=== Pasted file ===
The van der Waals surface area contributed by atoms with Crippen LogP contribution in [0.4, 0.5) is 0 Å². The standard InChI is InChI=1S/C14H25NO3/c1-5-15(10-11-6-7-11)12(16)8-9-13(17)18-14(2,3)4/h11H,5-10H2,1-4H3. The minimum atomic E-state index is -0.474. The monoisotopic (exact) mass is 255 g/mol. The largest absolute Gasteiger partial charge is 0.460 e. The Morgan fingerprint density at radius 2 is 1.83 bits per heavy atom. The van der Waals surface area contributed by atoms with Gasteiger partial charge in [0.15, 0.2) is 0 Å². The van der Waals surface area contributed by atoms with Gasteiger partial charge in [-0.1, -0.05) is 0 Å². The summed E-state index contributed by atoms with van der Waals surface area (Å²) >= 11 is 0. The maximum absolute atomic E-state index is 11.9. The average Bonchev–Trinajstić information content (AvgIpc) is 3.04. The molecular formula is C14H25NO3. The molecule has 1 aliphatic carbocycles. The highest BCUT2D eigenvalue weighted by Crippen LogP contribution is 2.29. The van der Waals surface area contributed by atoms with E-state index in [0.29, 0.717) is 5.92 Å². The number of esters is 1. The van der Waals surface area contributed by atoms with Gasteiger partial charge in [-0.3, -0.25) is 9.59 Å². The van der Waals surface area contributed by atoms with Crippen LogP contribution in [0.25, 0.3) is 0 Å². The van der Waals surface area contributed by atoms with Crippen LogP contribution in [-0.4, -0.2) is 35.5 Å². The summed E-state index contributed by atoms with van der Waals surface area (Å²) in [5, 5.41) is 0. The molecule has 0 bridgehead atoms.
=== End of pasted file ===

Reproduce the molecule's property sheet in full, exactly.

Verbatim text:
The van der Waals surface area contributed by atoms with Crippen LogP contribution in [0.4, 0.5) is 0 Å². The standard InChI is InChI=1S/C14H25NO3/c1-5-15(10-11-6-7-11)12(16)8-9-13(17)18-14(2,3)4/h11H,5-10H2,1-4H3. The minimum atomic E-state index is -0.474. The monoisotopic (exact) mass is 255 g/mol. The largest absolute Gasteiger partial charge is 0.460 e. The Morgan fingerprint density at radius 2 is 1.83 bits per heavy atom. The van der Waals surface area contributed by atoms with Gasteiger partial charge in [0.15, 0.2) is 0 Å². The van der Waals surface area contributed by atoms with Gasteiger partial charge in [-0.1, -0.05) is 0 Å². The summed E-state index contributed by atoms with van der Waals surface area (Å²) >= 11 is 0. The maximum absolute atomic E-state index is 11.9. The average Bonchev–Trinajstić information content (AvgIpc) is 3.04. The molecular formula is C14H25NO3. The molecule has 1 aliphatic carbocycles. The highest BCUT2D eigenvalue weighted by Crippen LogP contribution is 2.29. The van der Waals surface area contributed by atoms with E-state index in [0.29, 0.717) is 5.92 Å². The number of esters is 1. The van der Waals surface area contributed by atoms with Gasteiger partial charge in [-0.3, -0.25) is 9.59 Å². The van der Waals surface area contributed by atoms with Crippen LogP contribution in [0.25, 0.3) is 0 Å². The van der Waals surface area contributed by atoms with Crippen LogP contribution in [-0.4, -0.2) is 35.5 Å². The summed E-state index contributed by atoms with van der Waals surface area (Å²) in [5, 5.41) is 0. The molecule has 0 bridgehead atoms.